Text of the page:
Tuesday, January 15, 2019

    Not Chipper

    In the 1970's your humble blogger worked as a junior analyst for a timber company. At the time the forest products industry was at, er, loggerheads with environmental groups that wanted to expand the national parks and halt logging activity. The environmentalists won, and today the California timber harvest is but a shadow of its former self.

    A conversation from those days: one of our executive vice presidents sat next to a Sierra Club officer on a return flight from New York. The Sierra Club person was extolling the beauty and majesty of forests. Our man's contribution: "The most beautiful tree is one that's lying on its side." (I don't know what was said, if anything, after that.)

    What recalled that tale: Here’s where California Christmas trees go to die
    (Chronicle photo)
    the [Fish and Wildlife] department’s “fish improvement shop” in Yreka (Siskiyou County) will sink 200 or so old firs and spruces into state-managed waters.

    It’s a move, ecologists say, that will create valuable fish habitat — and boost fishing, too...

    Bass fishing (Outdoor Life)
    any sort of sunken wooden object — from manzanita plants to huge pines — is appealing to fish. They lay eggs and nest underneath downed branches, then feed on the smaller creatures attracted to the security and shade of the structure. A large downed tree, according to the University of Wisconsin at Stevens Point, will degrade over the course of several hundred years and in that time attract a whole community of fish, with 15 or so species calling the thing home at any given time.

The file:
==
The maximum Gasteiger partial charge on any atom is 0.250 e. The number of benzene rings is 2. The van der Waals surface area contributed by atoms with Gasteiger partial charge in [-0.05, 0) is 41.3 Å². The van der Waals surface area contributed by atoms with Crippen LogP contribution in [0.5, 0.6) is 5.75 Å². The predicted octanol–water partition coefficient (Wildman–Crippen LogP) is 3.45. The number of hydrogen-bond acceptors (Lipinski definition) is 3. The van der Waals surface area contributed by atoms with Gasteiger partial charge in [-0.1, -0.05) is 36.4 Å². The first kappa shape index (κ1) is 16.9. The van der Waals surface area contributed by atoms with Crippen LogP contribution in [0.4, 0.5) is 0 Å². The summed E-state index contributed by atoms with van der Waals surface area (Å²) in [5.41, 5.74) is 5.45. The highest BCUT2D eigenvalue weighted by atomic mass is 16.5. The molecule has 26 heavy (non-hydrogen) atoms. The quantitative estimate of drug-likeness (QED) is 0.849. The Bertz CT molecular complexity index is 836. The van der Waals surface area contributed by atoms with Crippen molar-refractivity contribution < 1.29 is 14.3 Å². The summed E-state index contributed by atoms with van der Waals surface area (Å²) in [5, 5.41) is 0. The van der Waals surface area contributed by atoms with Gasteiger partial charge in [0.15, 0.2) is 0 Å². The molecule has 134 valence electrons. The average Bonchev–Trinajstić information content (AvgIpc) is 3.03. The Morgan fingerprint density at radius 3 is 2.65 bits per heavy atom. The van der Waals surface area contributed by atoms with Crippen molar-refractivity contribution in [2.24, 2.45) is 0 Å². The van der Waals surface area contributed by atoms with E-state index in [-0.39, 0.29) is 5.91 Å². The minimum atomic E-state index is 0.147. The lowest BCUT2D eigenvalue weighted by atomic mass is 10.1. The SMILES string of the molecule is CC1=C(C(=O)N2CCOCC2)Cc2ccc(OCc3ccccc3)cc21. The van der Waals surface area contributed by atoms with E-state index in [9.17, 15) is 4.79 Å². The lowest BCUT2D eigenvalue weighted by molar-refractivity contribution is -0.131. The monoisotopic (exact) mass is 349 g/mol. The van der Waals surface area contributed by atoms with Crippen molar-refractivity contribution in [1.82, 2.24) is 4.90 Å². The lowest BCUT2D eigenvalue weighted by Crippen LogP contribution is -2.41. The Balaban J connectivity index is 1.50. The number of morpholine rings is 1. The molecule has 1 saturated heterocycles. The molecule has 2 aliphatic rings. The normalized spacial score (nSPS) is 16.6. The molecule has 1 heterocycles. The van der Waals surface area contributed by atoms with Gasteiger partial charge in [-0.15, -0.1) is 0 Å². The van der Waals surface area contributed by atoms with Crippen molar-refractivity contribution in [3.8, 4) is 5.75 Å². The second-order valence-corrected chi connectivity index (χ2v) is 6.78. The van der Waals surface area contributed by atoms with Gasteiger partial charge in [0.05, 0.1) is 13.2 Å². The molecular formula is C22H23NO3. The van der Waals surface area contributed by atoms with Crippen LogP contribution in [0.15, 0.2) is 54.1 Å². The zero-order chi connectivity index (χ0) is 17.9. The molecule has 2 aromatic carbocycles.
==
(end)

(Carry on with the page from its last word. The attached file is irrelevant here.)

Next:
Even greens applaud these trees that are lying on their side.

    Monday, January 14, 2019

    Depends on Who's Doing the Asking

    Fake census form--can you tell? (
    Too intrusive: A New York Federal judge has ruled that the census cannot ask about citizenship: [bold added]
    “Secretary Ross’s decision to add a citizenship question to the 2020 census—even if it did not violate the Constitution itself—was unlawful for a multitude of independent reasons and must be set aside,” wrote U.S. District Judge Jesse Furman, who had presided over a trial about the question last year.